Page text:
Lauren McGowan, director of Family Stability for United Way of King County, testified in support of HB 1295. She said four out of five teachers have said their students come to school hungry. Barriers include transportation and stigma. Research has shown Washington has dropped from 39th to 45th after other states adopted “Breakfast After the Bell” programs.
Christina Wong, public policy manager of Northwest Harvest, also supports HB 1295, stating breakfast in particular is proven to combat absenteeism and obesity.
The Washington Department of Health did not take a position on the bill, but shared its impact review, which found strong or very strong evidence that HB 1295 has the potential to increase breakfast participation, particularly among low-income students and students of color. This may improve education outcomes, narrow educational opportunity gaps and income gaps, improve health, and decrease health disparities.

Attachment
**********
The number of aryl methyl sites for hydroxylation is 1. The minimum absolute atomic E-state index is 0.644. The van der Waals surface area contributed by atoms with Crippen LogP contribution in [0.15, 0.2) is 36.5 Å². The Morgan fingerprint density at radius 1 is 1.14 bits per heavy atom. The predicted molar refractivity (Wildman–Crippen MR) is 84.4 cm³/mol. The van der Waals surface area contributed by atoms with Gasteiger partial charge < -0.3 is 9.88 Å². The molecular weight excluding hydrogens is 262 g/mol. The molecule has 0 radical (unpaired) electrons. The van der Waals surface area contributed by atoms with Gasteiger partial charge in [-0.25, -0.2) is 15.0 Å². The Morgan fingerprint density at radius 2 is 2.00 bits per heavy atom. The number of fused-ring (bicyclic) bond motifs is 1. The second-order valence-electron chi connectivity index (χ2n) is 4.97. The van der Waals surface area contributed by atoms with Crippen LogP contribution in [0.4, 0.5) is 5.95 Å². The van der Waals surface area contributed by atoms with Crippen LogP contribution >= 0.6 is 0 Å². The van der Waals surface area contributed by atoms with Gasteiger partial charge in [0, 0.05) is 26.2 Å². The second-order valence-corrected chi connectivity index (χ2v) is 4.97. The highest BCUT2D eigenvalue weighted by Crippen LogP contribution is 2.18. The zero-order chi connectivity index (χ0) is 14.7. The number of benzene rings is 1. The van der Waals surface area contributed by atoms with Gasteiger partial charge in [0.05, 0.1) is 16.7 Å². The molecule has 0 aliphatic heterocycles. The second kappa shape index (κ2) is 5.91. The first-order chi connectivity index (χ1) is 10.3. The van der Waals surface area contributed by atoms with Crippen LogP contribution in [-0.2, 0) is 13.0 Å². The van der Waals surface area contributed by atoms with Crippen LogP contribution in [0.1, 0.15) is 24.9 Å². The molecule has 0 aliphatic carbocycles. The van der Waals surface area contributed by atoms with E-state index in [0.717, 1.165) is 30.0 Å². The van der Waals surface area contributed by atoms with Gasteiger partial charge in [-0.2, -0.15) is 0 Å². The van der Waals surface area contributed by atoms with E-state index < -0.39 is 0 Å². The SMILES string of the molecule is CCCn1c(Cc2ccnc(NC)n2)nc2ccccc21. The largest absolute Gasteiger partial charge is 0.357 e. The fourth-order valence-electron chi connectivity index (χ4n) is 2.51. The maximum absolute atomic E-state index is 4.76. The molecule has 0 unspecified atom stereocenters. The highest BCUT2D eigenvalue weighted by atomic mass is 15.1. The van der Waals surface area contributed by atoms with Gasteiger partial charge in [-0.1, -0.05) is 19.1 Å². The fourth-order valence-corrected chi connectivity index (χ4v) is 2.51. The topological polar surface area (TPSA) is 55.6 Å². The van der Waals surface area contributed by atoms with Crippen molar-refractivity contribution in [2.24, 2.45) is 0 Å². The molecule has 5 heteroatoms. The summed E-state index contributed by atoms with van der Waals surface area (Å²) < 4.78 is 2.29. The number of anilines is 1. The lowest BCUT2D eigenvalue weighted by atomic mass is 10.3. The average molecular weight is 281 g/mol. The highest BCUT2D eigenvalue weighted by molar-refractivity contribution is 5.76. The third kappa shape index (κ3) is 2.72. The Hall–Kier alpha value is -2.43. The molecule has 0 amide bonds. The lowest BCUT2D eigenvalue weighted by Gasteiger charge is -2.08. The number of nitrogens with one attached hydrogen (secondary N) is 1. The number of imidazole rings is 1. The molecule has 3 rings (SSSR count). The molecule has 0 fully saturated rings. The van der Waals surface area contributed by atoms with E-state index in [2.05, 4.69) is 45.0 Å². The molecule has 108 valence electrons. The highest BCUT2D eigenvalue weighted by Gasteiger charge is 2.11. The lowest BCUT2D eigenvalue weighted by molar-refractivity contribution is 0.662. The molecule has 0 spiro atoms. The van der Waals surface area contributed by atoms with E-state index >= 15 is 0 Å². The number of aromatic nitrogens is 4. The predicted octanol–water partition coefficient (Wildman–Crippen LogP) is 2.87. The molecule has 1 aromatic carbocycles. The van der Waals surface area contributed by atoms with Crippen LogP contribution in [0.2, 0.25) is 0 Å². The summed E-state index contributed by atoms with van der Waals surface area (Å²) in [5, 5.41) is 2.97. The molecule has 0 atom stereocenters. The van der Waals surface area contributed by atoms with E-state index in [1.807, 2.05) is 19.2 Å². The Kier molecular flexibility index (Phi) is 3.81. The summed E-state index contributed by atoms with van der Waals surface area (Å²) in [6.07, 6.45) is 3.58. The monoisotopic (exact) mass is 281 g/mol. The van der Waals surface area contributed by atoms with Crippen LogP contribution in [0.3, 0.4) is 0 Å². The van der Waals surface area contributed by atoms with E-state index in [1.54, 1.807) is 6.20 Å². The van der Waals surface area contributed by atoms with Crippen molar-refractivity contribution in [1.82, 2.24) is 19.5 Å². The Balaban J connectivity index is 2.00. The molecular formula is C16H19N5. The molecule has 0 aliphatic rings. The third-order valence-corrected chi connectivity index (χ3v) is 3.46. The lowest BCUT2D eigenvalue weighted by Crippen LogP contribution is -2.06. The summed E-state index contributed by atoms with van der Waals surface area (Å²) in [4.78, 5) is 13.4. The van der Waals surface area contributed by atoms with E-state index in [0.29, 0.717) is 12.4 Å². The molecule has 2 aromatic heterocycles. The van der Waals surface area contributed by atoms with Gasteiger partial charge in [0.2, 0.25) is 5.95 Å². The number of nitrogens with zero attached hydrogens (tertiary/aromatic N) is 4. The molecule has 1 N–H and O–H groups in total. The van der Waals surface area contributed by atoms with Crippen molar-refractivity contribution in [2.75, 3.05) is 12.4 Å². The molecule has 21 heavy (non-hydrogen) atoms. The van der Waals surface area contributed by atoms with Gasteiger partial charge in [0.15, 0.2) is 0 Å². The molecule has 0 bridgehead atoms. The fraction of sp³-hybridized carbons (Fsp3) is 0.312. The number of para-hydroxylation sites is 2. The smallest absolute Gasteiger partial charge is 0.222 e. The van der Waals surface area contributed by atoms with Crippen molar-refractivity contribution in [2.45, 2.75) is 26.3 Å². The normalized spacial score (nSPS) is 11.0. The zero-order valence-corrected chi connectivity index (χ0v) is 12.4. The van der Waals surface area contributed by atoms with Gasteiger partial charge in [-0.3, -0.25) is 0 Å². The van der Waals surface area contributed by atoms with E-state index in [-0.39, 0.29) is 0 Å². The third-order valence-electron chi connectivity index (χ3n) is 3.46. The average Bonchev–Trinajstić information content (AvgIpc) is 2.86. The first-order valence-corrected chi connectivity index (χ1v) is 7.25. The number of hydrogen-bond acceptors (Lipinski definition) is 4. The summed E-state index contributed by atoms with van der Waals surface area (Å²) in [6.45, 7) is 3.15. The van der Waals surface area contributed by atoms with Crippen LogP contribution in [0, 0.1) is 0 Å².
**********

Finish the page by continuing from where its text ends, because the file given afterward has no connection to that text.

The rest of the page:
The FRAC, School Breakfast Scorecard 2014-2015 School Year, ranks states based on free and reduced-price school breakfast participation. The report is available online at: http://frac.org/pdf/School_Breakfast_Scorecard_SY_2014_2015.pdf. The FRAC Scorecard reports, “States not maximizing school breakfast participation not only miss out on the student academic and health benefits associated with the program, but also on significant potential economic activity that comes with millions of dollars’ worth of additional federal resources coming into the state and local communities.”